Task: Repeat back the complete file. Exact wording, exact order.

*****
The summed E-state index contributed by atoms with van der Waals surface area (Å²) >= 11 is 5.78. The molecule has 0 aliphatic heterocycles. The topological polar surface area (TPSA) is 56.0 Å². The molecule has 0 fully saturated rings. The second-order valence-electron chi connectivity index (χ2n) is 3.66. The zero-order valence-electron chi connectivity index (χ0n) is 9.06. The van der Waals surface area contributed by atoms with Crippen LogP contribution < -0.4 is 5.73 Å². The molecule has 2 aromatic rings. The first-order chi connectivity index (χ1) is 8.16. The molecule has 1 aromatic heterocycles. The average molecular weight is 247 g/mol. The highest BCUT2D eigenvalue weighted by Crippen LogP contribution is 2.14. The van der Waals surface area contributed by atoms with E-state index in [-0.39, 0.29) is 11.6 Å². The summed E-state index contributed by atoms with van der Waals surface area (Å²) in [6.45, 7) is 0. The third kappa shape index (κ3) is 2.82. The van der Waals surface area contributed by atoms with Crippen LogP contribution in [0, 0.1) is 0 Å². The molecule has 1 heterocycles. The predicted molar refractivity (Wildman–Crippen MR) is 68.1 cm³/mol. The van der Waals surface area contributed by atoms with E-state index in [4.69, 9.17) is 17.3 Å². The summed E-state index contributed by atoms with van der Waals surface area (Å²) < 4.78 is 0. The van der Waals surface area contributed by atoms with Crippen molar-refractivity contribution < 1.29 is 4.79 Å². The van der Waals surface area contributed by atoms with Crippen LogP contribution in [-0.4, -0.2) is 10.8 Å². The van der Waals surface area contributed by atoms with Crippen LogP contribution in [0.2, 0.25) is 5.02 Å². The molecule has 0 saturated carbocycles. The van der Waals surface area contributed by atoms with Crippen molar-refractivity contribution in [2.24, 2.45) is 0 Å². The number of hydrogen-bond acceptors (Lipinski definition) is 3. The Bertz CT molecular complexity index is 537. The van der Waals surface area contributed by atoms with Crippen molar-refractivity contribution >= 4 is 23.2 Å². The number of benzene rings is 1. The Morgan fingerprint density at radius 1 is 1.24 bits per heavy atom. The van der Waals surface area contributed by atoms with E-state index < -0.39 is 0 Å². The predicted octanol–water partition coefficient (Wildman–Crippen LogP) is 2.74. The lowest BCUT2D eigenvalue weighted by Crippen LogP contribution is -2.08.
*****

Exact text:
The summed E-state index contributed by atoms with van der Waals surface area (Å²) >= 11 is 5.78. The molecule has 0 aliphatic heterocycles. The topological polar surface area (TPSA) is 56.0 Å². The molecule has 0 fully saturated rings. The second-order valence-electron chi connectivity index (χ2n) is 3.66. The zero-order valence-electron chi connectivity index (χ0n) is 9.06. The van der Waals surface area contributed by atoms with Crippen LogP contribution < -0.4 is 5.73 Å². The molecule has 2 aromatic rings. The first-order chi connectivity index (χ1) is 8.16. The molecule has 1 aromatic heterocycles. The average molecular weight is 247 g/mol. The highest BCUT2D eigenvalue weighted by Crippen LogP contribution is 2.14. The van der Waals surface area contributed by atoms with E-state index in [-0.39, 0.29) is 11.6 Å². The summed E-state index contributed by atoms with van der Waals surface area (Å²) in [6.45, 7) is 0. The third kappa shape index (κ3) is 2.82. The van der Waals surface area contributed by atoms with Crippen LogP contribution in [0, 0.1) is 0 Å². The molecule has 1 heterocycles. The predicted molar refractivity (Wildman–Crippen MR) is 68.1 cm³/mol. The van der Waals surface area contributed by atoms with E-state index in [4.69, 9.17) is 17.3 Å². The summed E-state index contributed by atoms with van der Waals surface area (Å²) < 4.78 is 0. The van der Waals surface area contributed by atoms with Crippen molar-refractivity contribution < 1.29 is 4.79 Å². The van der Waals surface area contributed by atoms with Crippen LogP contribution in [-0.4, -0.2) is 10.8 Å². The van der Waals surface area contributed by atoms with Crippen LogP contribution in [0.2, 0.25) is 5.02 Å². The molecule has 0 saturated carbocycles. The van der Waals surface area contributed by atoms with Crippen molar-refractivity contribution in [2.24, 2.45) is 0 Å². The number of hydrogen-bond acceptors (Lipinski definition) is 3. The Bertz CT molecular complexity index is 537. The van der Waals surface area contributed by atoms with Crippen molar-refractivity contribution >= 4 is 23.2 Å². The number of benzene rings is 1. The Morgan fingerprint density at radius 1 is 1.24 bits per heavy atom. The van der Waals surface area contributed by atoms with E-state index < -0.39 is 0 Å². The predicted octanol–water partition coefficient (Wildman–Crippen LogP) is 2.74. The lowest BCUT2D eigenvalue weighted by Crippen LogP contribution is -2.08.